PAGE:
Working with Git and Gerrit » History » Revision 42

Revision 41 (Chris topher, 2011-07-09 11:50) → Revision 42/46 (Michael Voehringer, 2013-12-18 18:22)

h1. Working with Git and Gerrit Code Review 


 The TYPO3 project uses Git and the Gerrit Code Review system to channel commits for review. 

 Here is what you need to know to contribute, more details on Git are available in the "Pro Git book":, book":, the "Gerrit documentation": and other resources (see "helpful links" section below). 

 h2. What <projectname> means in this documentation 

 When we use <projectname> in the following documentation and examples, this means the project name as used in gerrit. If you are unsure you can find out the correct URL to clone from by going to and copy it from the summary page of the project you're interested in. Here are some examples of <projectname>: 


 h2. Quickstart Guides 

 * For a quick "Getting Started" guide, see the [[Gerrit and Git Quickstart]] 
 * Here is a transcript of a session [[Cloning the FLOW3 Base Distribution]] 
 * Here is a transcript of a session [[Cloning the TYPO3 Phoenix Base Distribution]] 

 * If you just want to get the latest sources see: 

 *Note:* Take time to learn and explore git and gerrit! 

 h2. Git 

 * See [[Working with Git]] 

 h2. Gerrit Code Review 

 h3. Registering with gerrit 

 To register with gerrit, you need to have an account on Then visit and log in using your username and password. Click on 'Settings' -> 'Profile', and check that gerrit correctly knows your name and email address (it should; if not it might take a while for the synchronization to take place). 

 In order to be able to upload code, you now need to create a ssh key that gerrit can use to identify you, or tell gerrit about one that already exists. 

 To create a new ssh key, if you don't already have one, run 
 <pre>ssh-keygen -t dsa -f ~/.ssh/id_dsa</pre> 
 The public key for this is now stored in ~/.ssh/ 

 To tell gerrit about your key, log in, and go to 'Settings'. Select 'SSH Keys', and paste your public key into the "Add SSH Public Key" box, or click on the 'Open Key...' option to load it from the filesystem. Click on 'Add' to add the new public key. 

 h3. Setting up ssh config 

 To make things easier, set up ssh so that it knows about the defaults for the gerrit server. Edit @~/.ssh/config@, and add a section like: 
 User <username>  
 IdentityFile ~/.ssh/id_dsa  
 Port 29418</pre> 
 (where <username> is what you logged in with, i.e. your username) 

 To verify your ssh key is working correctly, try using an ssh client to connect to gerrit. You should get the following output if it all works:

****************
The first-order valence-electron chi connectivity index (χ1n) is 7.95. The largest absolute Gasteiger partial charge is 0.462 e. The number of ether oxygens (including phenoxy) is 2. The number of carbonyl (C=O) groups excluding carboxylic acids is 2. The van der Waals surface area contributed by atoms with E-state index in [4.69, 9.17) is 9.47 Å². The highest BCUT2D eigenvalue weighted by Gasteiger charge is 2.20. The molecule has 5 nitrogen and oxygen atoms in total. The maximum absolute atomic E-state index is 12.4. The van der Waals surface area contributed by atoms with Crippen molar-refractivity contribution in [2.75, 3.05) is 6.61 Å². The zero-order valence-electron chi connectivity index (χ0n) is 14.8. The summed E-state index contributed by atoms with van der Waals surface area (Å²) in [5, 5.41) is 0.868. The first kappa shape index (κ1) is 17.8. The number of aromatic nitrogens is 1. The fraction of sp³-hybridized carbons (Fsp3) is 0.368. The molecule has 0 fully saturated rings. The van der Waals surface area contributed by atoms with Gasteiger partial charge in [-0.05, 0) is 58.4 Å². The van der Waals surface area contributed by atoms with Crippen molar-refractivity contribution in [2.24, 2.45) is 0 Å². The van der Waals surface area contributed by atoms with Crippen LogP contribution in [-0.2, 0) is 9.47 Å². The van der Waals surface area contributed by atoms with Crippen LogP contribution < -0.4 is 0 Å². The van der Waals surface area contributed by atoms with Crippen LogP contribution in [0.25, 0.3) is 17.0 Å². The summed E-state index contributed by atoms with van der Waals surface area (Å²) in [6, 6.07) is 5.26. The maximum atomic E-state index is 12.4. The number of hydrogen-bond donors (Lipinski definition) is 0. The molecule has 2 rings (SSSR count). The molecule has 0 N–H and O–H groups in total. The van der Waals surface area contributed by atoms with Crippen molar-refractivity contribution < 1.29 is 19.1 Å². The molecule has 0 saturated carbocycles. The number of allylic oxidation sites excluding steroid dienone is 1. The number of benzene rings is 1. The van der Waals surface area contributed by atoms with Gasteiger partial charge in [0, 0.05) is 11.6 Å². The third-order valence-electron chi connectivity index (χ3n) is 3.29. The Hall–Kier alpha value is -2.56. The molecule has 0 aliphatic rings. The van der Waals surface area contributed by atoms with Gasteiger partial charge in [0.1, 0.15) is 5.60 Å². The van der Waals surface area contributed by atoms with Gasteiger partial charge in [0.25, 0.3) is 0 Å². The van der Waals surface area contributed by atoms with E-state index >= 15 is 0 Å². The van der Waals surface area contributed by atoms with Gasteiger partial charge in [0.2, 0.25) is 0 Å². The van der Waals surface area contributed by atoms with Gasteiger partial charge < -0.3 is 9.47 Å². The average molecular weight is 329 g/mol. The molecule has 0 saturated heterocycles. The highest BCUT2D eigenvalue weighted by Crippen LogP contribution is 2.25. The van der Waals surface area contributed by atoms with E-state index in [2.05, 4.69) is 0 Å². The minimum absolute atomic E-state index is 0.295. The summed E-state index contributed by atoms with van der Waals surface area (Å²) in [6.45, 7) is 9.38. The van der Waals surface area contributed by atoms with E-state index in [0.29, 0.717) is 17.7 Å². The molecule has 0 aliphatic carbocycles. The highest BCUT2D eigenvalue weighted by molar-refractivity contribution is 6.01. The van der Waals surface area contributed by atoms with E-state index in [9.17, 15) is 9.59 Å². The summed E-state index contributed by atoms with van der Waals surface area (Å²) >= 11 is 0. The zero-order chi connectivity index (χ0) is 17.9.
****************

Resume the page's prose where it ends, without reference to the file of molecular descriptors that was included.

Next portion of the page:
<pre>$ ssh 
 gerrit: no shell available 
 Connection to closed.</pre> 

 Now you can configure git to push to Gerrit whenever you clone something from All you need to do (for git > 1.6.4) is this 

 <pre>git config --global url."ssh://".pushInsteadOf git://</pre> 

 Now you can clone from git:// and a push on that clone would go into ssh:// using your configure username and port from above. 

 h3. The Change-Id hook 

 Gerrit introduces the concept of "Change IDs". This is a unique reference for a particular change, which remains constant regardless of any changes that are made to the implementation. This allows a single reference to be attached to a given modification, irrespective of any rewrites that may occur as a result of review comments. Manually maintaining change ids is a pain, so gerrit provides a git hook which can be used to automatically add a change id to any new modifications you create. 

 Because hooks cannot be transferred with a clone of a project, you must copy them to your @.git/hooks@ directory and make them executable. The hook can be downloaded from the gerrit server by running the following in the top level of your git tree 
 <pre>scp -p -P 29418 .git/hooks/</pre> 

 *Do this for every working copy you clone!* Make sure the hook is marked as executable after it is installed (scp should take care of this)! 

 When using a superproject with submodules, you can use this to install the hook for every submodule: 
 <pre>git submodule foreach 'scp -p -P 29418 .git/hooks/'</pre> 

 If you cannot use scp (you should, it takes care of permissions automatically!), you can download the hook via HTTP, e.g. using @curl@, @wget@ or a browser, from 

 *Windows users*: If you are using msysgit, the hook and scp work as shown here, simply use the git shell included with msysgit. 

 h3. Different roles for Gerrit 

 The things we did until now described more generally the settings for git and gerrit on your machine. 
 Now we will get in touch with the two main roles you can have in gerrit. 

 * [[Working with Gerrit as a Developer]] 
 * [[Working with Gerrit as a Reviewer]] 

 h2. Helpful links 

 * "Git Homepage": 
 * "Pro Git book": 
 * "Git ready - tutorials": 
 * "Gerrit documentation": 

 h2. Thanks 

 ... to the folks over at "OpenAFS": that made us stumble over gerrit and whose wiki page we shamelessly used as a base for this page. 

 ... to Sebastian Kurf├╝rst, Peter Niederlag, Christopher Hlubek for their help with git, gerrit and redmine. 

 ... Bastian Waidelich for being the brave Windows test user. 

 ... to Shawn Pearce for being helpful on the gerrit mailing list. 

 ... to the TYPO3 Core Team for being open towards a change in SCM flavor.